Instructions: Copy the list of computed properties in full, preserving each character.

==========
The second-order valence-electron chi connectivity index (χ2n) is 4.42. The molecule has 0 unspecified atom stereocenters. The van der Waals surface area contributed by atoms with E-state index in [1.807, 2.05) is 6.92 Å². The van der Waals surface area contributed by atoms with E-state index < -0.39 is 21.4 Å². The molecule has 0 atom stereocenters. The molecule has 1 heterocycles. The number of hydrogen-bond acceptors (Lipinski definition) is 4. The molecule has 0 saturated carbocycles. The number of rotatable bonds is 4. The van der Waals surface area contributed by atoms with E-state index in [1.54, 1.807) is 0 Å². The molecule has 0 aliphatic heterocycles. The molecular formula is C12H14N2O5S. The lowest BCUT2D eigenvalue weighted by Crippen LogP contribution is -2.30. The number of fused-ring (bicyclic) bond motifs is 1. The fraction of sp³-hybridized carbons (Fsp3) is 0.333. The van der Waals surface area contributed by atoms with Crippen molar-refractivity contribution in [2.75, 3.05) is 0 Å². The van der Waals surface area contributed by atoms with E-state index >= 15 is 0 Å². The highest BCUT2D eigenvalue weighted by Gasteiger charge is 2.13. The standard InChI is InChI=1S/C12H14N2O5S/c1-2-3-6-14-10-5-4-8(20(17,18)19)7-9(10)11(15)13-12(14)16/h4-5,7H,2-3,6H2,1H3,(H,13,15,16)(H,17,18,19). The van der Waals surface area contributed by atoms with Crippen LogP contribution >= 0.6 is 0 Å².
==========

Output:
The second-order valence-electron chi connectivity index (χ2n) is 4.42. The molecule has 0 unspecified atom stereocenters. The van der Waals surface area contributed by atoms with E-state index in [1.807, 2.05) is 6.92 Å². The van der Waals surface area contributed by atoms with E-state index < -0.39 is 21.4 Å². The molecule has 0 atom stereocenters. The molecule has 1 heterocycles. The number of hydrogen-bond acceptors (Lipinski definition) is 4. The molecule has 0 saturated carbocycles. The number of rotatable bonds is 4. The van der Waals surface area contributed by atoms with E-state index in [1.54, 1.807) is 0 Å². The molecule has 0 aliphatic heterocycles. The molecular formula is C12H14N2O5S. The lowest BCUT2D eigenvalue weighted by Crippen LogP contribution is -2.30. The number of fused-ring (bicyclic) bond motifs is 1. The fraction of sp³-hybridized carbons (Fsp3) is 0.333. The van der Waals surface area contributed by atoms with Crippen molar-refractivity contribution in [2.75, 3.05) is 0 Å². The van der Waals surface area contributed by atoms with E-state index >= 15 is 0 Å². The highest BCUT2D eigenvalue weighted by Gasteiger charge is 2.13. The standard InChI is InChI=1S/C12H14N2O5S/c1-2-3-6-14-10-5-4-8(20(17,18)19)7-9(10)11(15)13-12(14)16/h4-5,7H,2-3,6H2,1H3,(H,13,15,16)(H,17,18,19). The van der Waals surface area contributed by atoms with Crippen LogP contribution >= 0.6 is 0 Å².